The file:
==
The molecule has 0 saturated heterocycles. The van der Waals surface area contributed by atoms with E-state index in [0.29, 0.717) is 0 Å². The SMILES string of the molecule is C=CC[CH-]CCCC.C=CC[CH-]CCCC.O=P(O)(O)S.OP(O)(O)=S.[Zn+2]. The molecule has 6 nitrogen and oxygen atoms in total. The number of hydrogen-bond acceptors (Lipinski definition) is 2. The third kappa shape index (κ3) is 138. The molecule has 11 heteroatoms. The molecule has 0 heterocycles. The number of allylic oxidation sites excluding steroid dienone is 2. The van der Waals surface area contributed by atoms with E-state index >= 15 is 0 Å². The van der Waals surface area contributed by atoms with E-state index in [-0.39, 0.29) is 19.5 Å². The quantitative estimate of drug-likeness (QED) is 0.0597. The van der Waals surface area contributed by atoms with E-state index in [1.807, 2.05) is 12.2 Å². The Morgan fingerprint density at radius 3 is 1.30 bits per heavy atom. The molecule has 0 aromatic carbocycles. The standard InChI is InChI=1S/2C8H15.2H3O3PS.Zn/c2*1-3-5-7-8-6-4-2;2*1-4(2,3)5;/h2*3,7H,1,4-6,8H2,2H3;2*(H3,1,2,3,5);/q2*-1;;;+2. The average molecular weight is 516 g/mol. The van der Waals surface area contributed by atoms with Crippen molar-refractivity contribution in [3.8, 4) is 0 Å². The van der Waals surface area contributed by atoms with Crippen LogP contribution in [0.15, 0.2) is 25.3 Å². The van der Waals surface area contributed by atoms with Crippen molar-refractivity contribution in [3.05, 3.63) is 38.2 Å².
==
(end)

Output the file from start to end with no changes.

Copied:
The molecule has 0 saturated heterocycles. The van der Waals surface area contributed by atoms with E-state index in [0.29, 0.717) is 0 Å². The SMILES string of the molecule is C=CC[CH-]CCCC.C=CC[CH-]CCCC.O=P(O)(O)S.OP(O)(O)=S.[Zn+2]. The molecule has 6 nitrogen and oxygen atoms in total. The number of hydrogen-bond acceptors (Lipinski definition) is 2. The third kappa shape index (κ3) is 138. The molecule has 11 heteroatoms. The molecule has 0 heterocycles. The number of allylic oxidation sites excluding steroid dienone is 2. The van der Waals surface area contributed by atoms with E-state index >= 15 is 0 Å². The van der Waals surface area contributed by atoms with E-state index in [-0.39, 0.29) is 19.5 Å². The quantitative estimate of drug-likeness (QED) is 0.0597. The van der Waals surface area contributed by atoms with E-state index in [1.807, 2.05) is 12.2 Å². The Morgan fingerprint density at radius 3 is 1.30 bits per heavy atom. The molecule has 0 aromatic carbocycles. The standard InChI is InChI=1S/2C8H15.2H3O3PS.Zn/c2*1-3-5-7-8-6-4-2;2*1-4(2,3)5;/h2*3,7H,1,4-6,8H2,2H3;2*(H3,1,2,3,5);/q2*-1;;;+2. The average molecular weight is 516 g/mol. The van der Waals surface area contributed by atoms with Crippen molar-refractivity contribution in [3.8, 4) is 0 Å². The van der Waals surface area contributed by atoms with Crippen LogP contribution in [0.15, 0.2) is 25.3 Å². The van der Waals surface area contributed by atoms with Crippen molar-refractivity contribution in [3.05, 3.63) is 38.2 Å².